• Today I did a delivery job, sub-contracted to me by a bloke who's bike is off the road. In fact, it's the second one I've done for him and this time we decided on him paying me through MercadoPago.

    It's convenient and immediate, until you discover that the government takes 2%, even though you use the so-called, 'send money to a friend'.

    No wonder so many Argentines work in black/cash because the government is screwing you up the arse most of the time.

    Many profanities, which I cannot repeat here. :smiley-on-fire:


  • For what he said, or for driving while ranting?

    Both. some are telling him that if he were abroad he'd be fined for driving without a seatbelt. Others are insulting him because he doesn't want to pay his share of taxes (which is not what he said). Others tell him that he is ridiculous for being 'envious' of a poor single mother receiving subsidies from the government and selling hand sanitizer at her small kiosko while is 'getting rich' with his company.


    The more you work, the more you are 'punished' by taxation. I am not against taxes being proportional to one's income. However, when the tax thresholds are set too low, they don't incentive people to grow their business because it means a lot more work for a smaller reward.


    In fact, just like in the video Splinter posted, the girl working in black and getting subsidies is earning more money than him who is doing things legally and trying to grow a business.


    Unfortunately, Argentina reminds me a lot of Italy. When I was still living in my home country, I had a full-time job on a temp-contract - I had 6 contracts in 6 years, always at the same place - this was borderline illegal but my employer's lawyers had devised this very well to keep it on the legal side.


    Since I had no prospective to be hired permanently nor to progress in my career, I wanted to start a freelance job on the side. I was REALLY committed to work to it after my office job and until late night, every day and on weekends. But when I run the numbers with my father's accountant, he told me it was not worth it: having a freelance activity would simply put me in a higher tax bracket where I would be taxed even more than on my office job. And it would push away any chance of being hired with a long term contract, because my employer would simply see an even better opportunity for him: to hire me as a consultant, with less costs for him and more for me.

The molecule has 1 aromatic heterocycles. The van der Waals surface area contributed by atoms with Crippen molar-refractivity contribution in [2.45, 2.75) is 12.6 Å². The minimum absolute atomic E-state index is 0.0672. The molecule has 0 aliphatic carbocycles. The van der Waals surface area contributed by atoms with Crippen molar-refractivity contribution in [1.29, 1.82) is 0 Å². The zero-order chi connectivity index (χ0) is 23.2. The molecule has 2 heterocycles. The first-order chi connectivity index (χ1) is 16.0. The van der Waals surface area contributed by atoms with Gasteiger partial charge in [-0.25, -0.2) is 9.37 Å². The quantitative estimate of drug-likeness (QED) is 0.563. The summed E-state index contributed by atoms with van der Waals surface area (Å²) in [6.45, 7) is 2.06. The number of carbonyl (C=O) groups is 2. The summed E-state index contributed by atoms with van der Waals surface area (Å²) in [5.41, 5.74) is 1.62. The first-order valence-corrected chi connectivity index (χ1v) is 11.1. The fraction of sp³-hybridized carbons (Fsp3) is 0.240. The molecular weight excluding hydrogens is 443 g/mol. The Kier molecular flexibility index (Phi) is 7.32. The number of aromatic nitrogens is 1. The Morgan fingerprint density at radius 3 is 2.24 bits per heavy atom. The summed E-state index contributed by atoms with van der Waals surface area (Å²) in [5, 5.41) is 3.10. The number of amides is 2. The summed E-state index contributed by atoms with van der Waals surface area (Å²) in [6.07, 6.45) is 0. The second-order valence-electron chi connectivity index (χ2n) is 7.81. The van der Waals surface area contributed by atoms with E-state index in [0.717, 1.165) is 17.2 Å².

Ultimately, when my office job fell, I tried to get a new one and when I couldn't, I left the country. Like me, in the last 13 years, 2 millions Italians have left Italy.


    Recently, Italy has started a sort of low-tax scheme to attract repatriation. So I dug a little and found out that the low-tax scheme is only for a couple of years, and then you are charged normally. They also introduced a simplified taxation regimen for small freelancers. Before that, freelancers needed to pay for an accountant all year long, since accounting is very complex. In a year, the accountant's fee is over USD 1000 - for a small freelancer this a lot of money! My US CPA charged less than $200 and I needed him once per year, and he was available to reply to my questions all year long.


    I heard praises of this simplified accounting regimen that has been introduced recently, so I found a page doing a simulation of taxation for a freelance graphic designer. Yes, the accounting is simplified but taxes are still more than 50% overall. From a gross earning of €45,000/year, our freelancer is left with a net of € 20.807,28 which means 46,24% of his gross earning. And there may be further money to pay for private retirement funds, the article specifies.







  • What do you do with all those receipts?


    My wife keeps EVERYTHING...she has piles and piles of receipts from dog food to utility bills . At least she has them all filed away. Her mother's house has bundles of deeds and God knows what else piled up in a room. If it were left to me I'd chuck them all out as I hate clutter.

  • Do you ever need to produce receipts for AFIP or proof of purchase? It would be awful to accidentally throw out deeds or checks that are lost in a pile of empanada delivery and Royal Canin receipts.